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How to integrate $\displaystyle\int\frac{\sin ^{2}\theta }{\cos ^{5}\theta }d\theta$? This is also homework,how to start with it?

I try to change into

$$\int\tan ^{2}\theta \sec ^{3}\theta d\theta$$

and then

$$\int\tan ^{}\theta \sec ^{}\theta \; \tan \theta \sec ^{2}\theta d\theta$$

if I set $u=\sec \theta $ then I will deal with a single $ \tan \theta $ then I stuck

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  • $\begingroup$ You just asked and got an answer to a very similar question. Why not show us what happens when you try to apply the method of that other question to this one? $\endgroup$ – Gerry Myerson Jan 25 '13 at 11:58
  • $\begingroup$ sorry,wait a minute $\endgroup$ – Ave Maleficum Jan 25 '13 at 12:00
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    $\begingroup$ Good! Now we can see that some new idea is needed. But I think this one is going to turn out to be quite a bit harder. $\endgroup$ – Gerry Myerson Jan 25 '13 at 12:14
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    $\begingroup$ Another trick to put in your bag is Weierstraß substitution. I doubt it's of much help here, though, since it looks like you'd end up with a very ugly rational function. $\endgroup$ – kahen Jan 25 '13 at 12:42
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    $\begingroup$ You can ask whatever you like. As you have already seen, some examples are harder than others. $\endgroup$ – Gerry Myerson Jan 25 '13 at 23:00
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$\int \dfrac{\sin^2\theta}{\cos^5\theta}\mathscr{d}\theta=\int \dfrac{1}{\cos^5\theta}\mathscr{d}\theta-\int \dfrac{1}{\cos^3\theta}\mathscr{d}\theta$
Let $I_n:=\int \cos^n\theta\mathscr{d}\theta$,
we have
$\begin{align*} I_n=\int \cos^{n-1}\theta\mathscr{d}\sin\theta&=\cos^{n-1}\theta\sin\theta-\int \sin\theta\mathscr{d}\cos^{n-1}\theta \\&=\cos^{n-1}\theta\sin\theta+(n-1)\int\cos^{n-2}\theta\sin^2\theta\mathscr{d}\theta \\&=\cos^{n-1}\theta\sin\theta+(n-1)(I_{n-2}-I_n) \end{align*}$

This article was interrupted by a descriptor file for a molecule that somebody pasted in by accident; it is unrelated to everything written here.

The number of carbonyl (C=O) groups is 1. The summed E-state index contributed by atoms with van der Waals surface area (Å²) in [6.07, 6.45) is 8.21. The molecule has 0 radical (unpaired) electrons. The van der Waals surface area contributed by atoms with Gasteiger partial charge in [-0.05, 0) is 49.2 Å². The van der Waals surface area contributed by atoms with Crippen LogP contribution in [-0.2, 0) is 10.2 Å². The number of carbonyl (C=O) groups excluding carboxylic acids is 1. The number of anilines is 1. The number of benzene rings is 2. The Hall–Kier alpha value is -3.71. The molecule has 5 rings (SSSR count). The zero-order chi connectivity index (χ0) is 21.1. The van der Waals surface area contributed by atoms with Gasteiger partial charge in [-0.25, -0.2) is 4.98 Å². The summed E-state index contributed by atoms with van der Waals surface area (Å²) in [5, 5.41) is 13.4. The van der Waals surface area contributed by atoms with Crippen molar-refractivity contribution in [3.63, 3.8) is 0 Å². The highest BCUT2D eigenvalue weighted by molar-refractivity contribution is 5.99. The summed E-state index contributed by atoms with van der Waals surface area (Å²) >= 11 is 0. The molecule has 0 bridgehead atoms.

hence, $nI_n=(n-1)I_{n-2}+\cos^{n-1}\theta\sin\theta$.
Also, we have $I_{-1}=\int \sec\theta\mathscr{d}\theta=\ln |\sec\theta+\tan\theta|+C$.
So, $I_{-3}=\dfrac{\ln |\sec\theta+\tan\theta|+\sec^2\theta\sin\theta}{2}+C$ and $I_{-5}=\dfrac{3I_{-3}+\sec^4\theta\sin\theta}{4}$.
$\therefore \int \dfrac{\sin^2\theta}{\cos^5\theta}\mathscr{d}\theta=I_{-5}-I_{-3}=\dfrac{-\ln |\sec\theta+\tan\theta|-\sec^2\theta\sin\theta+2\sec^4\theta\sin\theta}{8}+C$

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  • $\begingroup$ Thank you Sir.Although I am sure this question is way beyond my capacity.Will this method be useful for any $\int_{}^{}{\frac{\sin ^{n}\theta }{\cos ^{m}\theta }}d\theta$ ? $\endgroup$ – Ave Maleficum Jan 25 '13 at 12:34
  • $\begingroup$ @AveMaleficum: Let $I(n,m)=\int \dfrac{\sin^n\theta}{\cos^m\theta}\mathscr{d}\theta$, I've compute the recurrence relation in similar way: $I\(n,m)=\dfrac{\sin^{n+1} \theta}{(m-1)\cos^{m-1}\theta}-\dfrac{n-m+2}{m-1} I(n,m-2)$. You may find similar recurrence relations(with $I(n-2,m)$ or $I(n-2,m-2)$ eg.) by yourself. Try it! ;-) $\endgroup$ – Shane Jan 25 '13 at 12:53
  • $\begingroup$ Thank you,Sir.This really helps a lot. $\endgroup$ – Ave Maleficum Jan 25 '13 at 13:06
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  1. $\int\sec{x} \ dx=\ln|\sec x+\tan x| , \int \sec^2{x} \ dx=\tan x$ .
  2. $\int\dfrac{\sin^2 x}{\cos^2 x} \ dx=\int\sec^3 x+\sec^5 x \ dx$ .

If $I=\int \sec^5 x \ dx=\int \sec^3 \sec^2 x \ dx=\int \sec^3 (\tan x)' \ dx$
then $I=\sec^3 x\tan x -\int3\sec^2x \sec x\tan x\tan x \ dx =\\ \sec^3 x\tan x -\int3\sec^3x \tan^2 x=\sec^3 x\tan x -3I+3\int\sec^3x \ dx...$

Do the same for $\int \sec^3 x$ and use 1.

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  • $\begingroup$ The integrals of the odd powers of secant are not all that easy. I think they take more than "integration by parts". $\endgroup$ – Gerry Myerson Jan 25 '13 at 12:32
  • $\begingroup$ @GerryMyerson: I believe now is better. Is there a difference for the integrals of even powers of secant? I believe there isn't. For any power you can calculate $\int \sec^n x \ dx$ recursively. $\endgroup$ – P.. Jan 25 '13 at 12:49
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    $\begingroup$ Even powers are much easier because they can be written as $P(\tan\theta)d(\tan\theta)$ for some polynomial $P$. $\endgroup$ – Gerry Myerson Jan 25 '13 at 22:58
  • $\begingroup$ You are right @GerryMyerson. Thanks. $\endgroup$ – P.. Jan 26 '13 at 6:41
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for this type of problems, there are some ways of doing it.

you can do this by doing inverse trig identities like setting $\theta$ = $\arcsin(u)$ and don't forget $d\theta$ = $\frac{1}{\sqrt{1-x^2}}$ $du$

then you will get a integral will look like $\int \frac{u^2}{(1-u^2)^3} du$ then you can finish it off but remember your $\theta$ = $\arcsin(u)$ will be now u = $\sin(\theta)$ when you get your answer.

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